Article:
182, and note 48; Th. Noldeke, in ZDMO, xxxiii, 
147; J. Marquart, ibid., xlix, 628, xlviii, 403, 407; 
A. W. Komarow, in Peterm. Mitt., 1889, vii, 
158-63; Barthold, Istoriko-geogr. oierk Irana, St. 
Petersburg 1903, 60-2, 70; idem, Turkestan, index; 
idem, K istorii orosheniya Turkestana, St. Peters- 
burg 1914, 41-3; Le Strange, 394; A. A. Semenow 
and others, Drevnosti Abiverdskago rayona ("The 
antiquities of the region of Abiward"), in Acta 
Universitatis Asiae Mediae, ser. ii, Orientalia, 
fasc. 3, Tashkent 1931 (expedition of 1928). 

(V. Minorsky) 
AL-ABlWARDl, Abu 5 l-Muzaffar Muhammad 
b. Ahmad, Arab poet and genealogist, a 
descendant of 'Anbasa b. Abl Suf yan (of the Umayyad 
lineage of the younger Mu'awiya). He was born in 
Abiward (Khurasan), or more exactly in the village 
of Kawfan (not Kukan) near Abiward (he is therefore 
sometimes called al-Kawfanl), and died from poison 
in Isfahan in 507/1113 (not 557/1161-2). His philolo- 
gical and historico-genealogical works, notably a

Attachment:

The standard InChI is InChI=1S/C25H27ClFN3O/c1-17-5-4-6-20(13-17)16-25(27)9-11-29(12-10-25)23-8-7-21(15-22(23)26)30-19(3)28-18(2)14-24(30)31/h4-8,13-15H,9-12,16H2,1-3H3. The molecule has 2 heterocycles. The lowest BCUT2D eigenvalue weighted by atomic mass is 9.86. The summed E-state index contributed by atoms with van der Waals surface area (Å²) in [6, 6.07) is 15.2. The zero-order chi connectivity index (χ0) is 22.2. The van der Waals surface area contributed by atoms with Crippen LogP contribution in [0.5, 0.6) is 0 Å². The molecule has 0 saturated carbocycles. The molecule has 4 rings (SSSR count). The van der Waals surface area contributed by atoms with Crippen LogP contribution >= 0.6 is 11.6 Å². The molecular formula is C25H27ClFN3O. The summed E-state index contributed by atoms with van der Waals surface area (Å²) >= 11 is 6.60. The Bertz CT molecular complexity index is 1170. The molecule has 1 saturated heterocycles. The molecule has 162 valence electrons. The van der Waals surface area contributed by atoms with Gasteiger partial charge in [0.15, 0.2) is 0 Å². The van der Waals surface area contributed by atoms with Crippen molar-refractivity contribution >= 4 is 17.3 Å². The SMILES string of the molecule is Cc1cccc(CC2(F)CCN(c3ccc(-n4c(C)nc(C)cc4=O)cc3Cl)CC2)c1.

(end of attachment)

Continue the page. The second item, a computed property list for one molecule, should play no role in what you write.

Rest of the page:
history of Abiward and a book on the different and 
identical names of the Arab tribes, are lost; but 
al-Kaysaranl extensively used the latter work. Of 
his diwdn, the three most important sections: al- 
Nadidiyydt, al- c Irdkiyydt (mostly on the caliphs 
al-Muktadi, al-Mustazhir and their viziers) and 
al-Wadidiyydt are preserved in several MSS. A diwdn, 
arranged, according to the alphabetical order of the 
rhymes, was published in the Lebanon in 1317, 
but many poems by al-Ghazzi have been errone- 
ously included; a choice of less important poems: 
Mukatta c dt al-Abiwardi al-Umawi, was published in 
Cairo, 1277/1860-1. 

Bibliography : Yakut, i, in ; idem, Irshdd, vi, 
342-58; Subkl, Tabakdt, iv, 62; SuyutI, Bughya, 
16; Ibn Khallikan, no. 646 ; Abu'1-Fida', Mukhtasar 
vii, 380; Ibn al-DjawzI, Muntazam, ix, 176-7; 
KiftI, Akhbdr al-Muhammadin min al-Shu c ard : >, 
MS Paris, iov-i2r; Brockelmann, I, 253, S I, 447; 
a critical study of the poet and his work by Ali 
Al Tahir, La Poisie arabe sous les Seldjoukides 
(Sorbonne thesis, 1953). 

(C. Brockelmann-[Ch. Pellat]) 
ABKAYK (properly bukayk), a town and oil 
field in al-Hasa Province, Saudi Arabia. The name 
is taken from that of the shallow water sources 
(naba c ) of Bukayk in the sands some 15 miles north 
of the present town. The names Bukayk and al- 
Bakka (similar water sources not far to the north) 
appear to be associated with meanings of the 
Arabic root bakka relating to water rather than 
bugs. The Bedouins know the location of the town 
as Aba 'l-Ki'dan, "the place of the young male 

Surrounded by the heavy dunes of al-Bayda', 
Abkayk (49 40' E. long., 25 55' N. lat.) is about